An inductor, also called a coil, choke or reactor, is a passive two-terminal electrical component which resists changes in electric current passing through it. It consists of a conductor such as a wire, usually wound into a coil. When a current flows through it, energy is stored temporarily in a magnetic field in the coil. When the current flowing through an inductor changes, the time-varying magnetic field induces a voltage in the conductor, according to Faraday’s law of electromagnetic induction. According to Lenz's law the direction of induced e.m.f is always such that it opposes the change in current that created it. As a result, inductors always oppose a change in current, in the same way that a flywheel oppose a change in rotational velocity. Care should be taken not to confuse this with the resistance provided by a resistor.
An inductor is characterized by its ''inductance'', the ratio of the voltage to the rate of change of current, which has units of henries (H). Inductors have values that typically range from 1 µH (10−6H) to 1 H. Many inductors have a magnetic core made of iron or ferrite inside the coil, which serves to increase the magnetic field and thus the inductance. Along with capacitors and resistors, inductors are one of the three passive linear circuit elements that make up electric circuits. Inductors are widely used in alternating current (AC) electronic equipment, particularly in radio equipment. They are used to block AC while allowing DC to pass; inductors designed for this purpose are called chokes. They are also used in electronic filters to separate signals of different frequencies, and in combination with capacitors to make tuned circuits, used to tune radio and TV receivers.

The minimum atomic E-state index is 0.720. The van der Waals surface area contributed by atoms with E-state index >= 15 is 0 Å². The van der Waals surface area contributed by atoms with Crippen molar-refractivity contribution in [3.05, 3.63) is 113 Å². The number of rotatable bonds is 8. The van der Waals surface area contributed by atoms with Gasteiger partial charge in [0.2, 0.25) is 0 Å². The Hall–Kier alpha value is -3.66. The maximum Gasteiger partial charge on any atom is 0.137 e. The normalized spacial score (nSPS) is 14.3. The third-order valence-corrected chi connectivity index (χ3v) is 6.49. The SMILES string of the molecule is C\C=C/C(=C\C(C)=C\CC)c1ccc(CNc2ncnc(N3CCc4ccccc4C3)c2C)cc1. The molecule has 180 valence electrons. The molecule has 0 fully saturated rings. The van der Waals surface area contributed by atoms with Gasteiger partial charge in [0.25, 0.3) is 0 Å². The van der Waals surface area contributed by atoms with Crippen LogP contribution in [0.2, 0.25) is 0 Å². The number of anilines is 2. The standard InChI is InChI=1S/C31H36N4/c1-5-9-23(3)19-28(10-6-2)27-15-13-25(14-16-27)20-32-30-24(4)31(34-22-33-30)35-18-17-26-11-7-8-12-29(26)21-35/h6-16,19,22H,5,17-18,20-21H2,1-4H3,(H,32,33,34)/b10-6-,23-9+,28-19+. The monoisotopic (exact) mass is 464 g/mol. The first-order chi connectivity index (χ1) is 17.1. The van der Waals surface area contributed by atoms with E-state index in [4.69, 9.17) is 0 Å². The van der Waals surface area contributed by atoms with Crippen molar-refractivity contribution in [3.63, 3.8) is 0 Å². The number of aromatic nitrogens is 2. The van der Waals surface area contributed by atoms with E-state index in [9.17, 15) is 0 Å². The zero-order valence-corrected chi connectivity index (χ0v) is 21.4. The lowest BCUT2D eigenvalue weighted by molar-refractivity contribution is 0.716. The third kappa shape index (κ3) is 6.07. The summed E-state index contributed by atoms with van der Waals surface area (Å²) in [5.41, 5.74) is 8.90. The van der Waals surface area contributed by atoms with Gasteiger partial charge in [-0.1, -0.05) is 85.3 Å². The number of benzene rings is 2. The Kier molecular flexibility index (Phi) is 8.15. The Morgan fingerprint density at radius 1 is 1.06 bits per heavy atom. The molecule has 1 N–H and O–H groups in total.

Inductance (''L'') results from the magnetic field around a current-carrying conductor; the electric current through the conductor creates a magnetic flux. Mathematically speaking, inductance is determined by how much magnetic flux ''φ'' through the circuit is created by a given current ''i''
Inductors that have ferromagnetic cores are nonlinear; the inductance changes with the current, in this more general case inductance is defined as
Any wire or other conductor will generate a magnetic field when current flows through it, so every conductor has some inductance. The inductance of a circuit depends on the geometry of the current path as well as the magnetic permeability of nearby materials. An inductor is a component consisting of a wire or other conductor shaped to increase the magnetic flux through the circuit, usually in the shape of a coil or helix. Winding the wire into a coil increases the number of times the magnetic flux lines link the circuit, increasing the field and thus the inductance. The more turns, the higher the inductance. The inductance also depends on the shape of the coil, separation of the turns, and many other factors. By adding a "magnetic core" made of a ferromagnetic material like iron inside the coil, the magnetizing field from the coil will induce magnetization in the material, increasing the magnetic flux. The high permeability of a ferromagnetic core can increase the inductance of a coil by a factor of several thousand over what it would be without it.
抄文引用元・出典: フリー百科事典『 ウィキペディア（Wikipedia）』